This is a good day to reread Divini Redemptoris, the encyclical, issued on the feast day of Saint Joseph in 1937, in which Pope Pius XI set forth that Communism and Christianity were completely antithetical. Continue reading
Of all tyrannies, a tyranny exercised for the good of its victims may be the most oppressive. It may be better to live under robber barons than under omnipotent moral busybodies. The robber baron’s cruelty may sometimes sleep, his cupidity may at some point be satiated; but those who torment us for our own good will torment us without end, for they do so with the approval of their own conscience.
C.S. Lewis Continue reading
The things that you find on YouTube. Ronald Reagan in a training film for Army chaplains, For God and Country (1943). Much higher production values than the average training film, and I found it moving. Reagan was assigned to the 1rst Motion Picture Unit of the United States Army Air Corps. During the War it made some 400 training films for the Army.
Yet another social conservative yahoo railing about evil, abortion, and sin. A guy like this couldn’t even sniff the presidency.
Ht: Right Scoop for the video, and Rush Limbaugh for reminding us about it today.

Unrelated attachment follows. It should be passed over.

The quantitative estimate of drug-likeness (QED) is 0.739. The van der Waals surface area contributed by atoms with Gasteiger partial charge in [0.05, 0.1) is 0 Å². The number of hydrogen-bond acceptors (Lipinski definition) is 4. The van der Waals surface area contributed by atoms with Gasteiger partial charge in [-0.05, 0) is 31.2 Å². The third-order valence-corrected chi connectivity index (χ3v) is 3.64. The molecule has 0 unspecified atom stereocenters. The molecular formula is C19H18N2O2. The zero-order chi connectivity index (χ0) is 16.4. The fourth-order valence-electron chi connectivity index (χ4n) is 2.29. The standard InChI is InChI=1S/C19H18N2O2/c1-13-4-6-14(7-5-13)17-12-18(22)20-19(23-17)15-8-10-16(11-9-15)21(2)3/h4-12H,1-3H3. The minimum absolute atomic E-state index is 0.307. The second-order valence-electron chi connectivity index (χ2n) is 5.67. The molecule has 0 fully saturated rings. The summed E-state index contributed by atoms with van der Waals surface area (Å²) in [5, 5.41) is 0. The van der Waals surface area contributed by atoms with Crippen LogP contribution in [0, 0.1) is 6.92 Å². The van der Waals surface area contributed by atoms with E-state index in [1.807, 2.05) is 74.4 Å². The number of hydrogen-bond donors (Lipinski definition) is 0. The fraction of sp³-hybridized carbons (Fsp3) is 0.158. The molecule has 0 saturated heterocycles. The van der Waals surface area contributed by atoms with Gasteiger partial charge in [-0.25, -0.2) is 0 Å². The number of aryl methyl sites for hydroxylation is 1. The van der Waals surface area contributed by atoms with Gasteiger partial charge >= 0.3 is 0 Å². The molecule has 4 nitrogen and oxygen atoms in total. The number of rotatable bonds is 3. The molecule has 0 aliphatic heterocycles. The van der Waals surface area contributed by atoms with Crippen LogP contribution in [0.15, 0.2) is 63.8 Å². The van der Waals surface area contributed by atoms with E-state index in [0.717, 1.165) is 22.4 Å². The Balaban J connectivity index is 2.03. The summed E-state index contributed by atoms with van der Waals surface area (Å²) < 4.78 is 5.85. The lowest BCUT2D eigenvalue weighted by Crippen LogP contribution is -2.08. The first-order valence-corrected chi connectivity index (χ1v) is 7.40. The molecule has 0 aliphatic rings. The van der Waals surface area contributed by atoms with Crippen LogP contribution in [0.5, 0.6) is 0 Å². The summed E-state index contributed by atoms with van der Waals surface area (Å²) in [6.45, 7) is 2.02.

Many have heard the term, The Family That Prays Together Stays Together. Yet, how many are familiar with the life of Father Patrick Peyton, his rosary rallies which drew millions, and Family Theater which he started in Hollywood in 1947 and is still going strong today? How many are aware that Father Patrick Peyton drew over 1,000,000 people to several rosary rallies in the 1950s. He even drew over 550,000 to a 1961 San Francisco Rosary Rally, six years before the city became a focal point for the 1960s counter culture revolution and subsequent 1967 Summer of Love. As you can see, when we turn our back to faith, we find ourselves going down a very slippery slope. Yet, Father Patrick Peyton was a true visionary. He saw the slippery morals in tinsel town long before the 1960s and knew he needed to do something to counterbalance what was going on. He knew of Hollywood’s bad influence and moral collapse long before most realized it, and yet he truly believed that Family Theater would one day bring faith back to Hollywood and all who are influenced by her.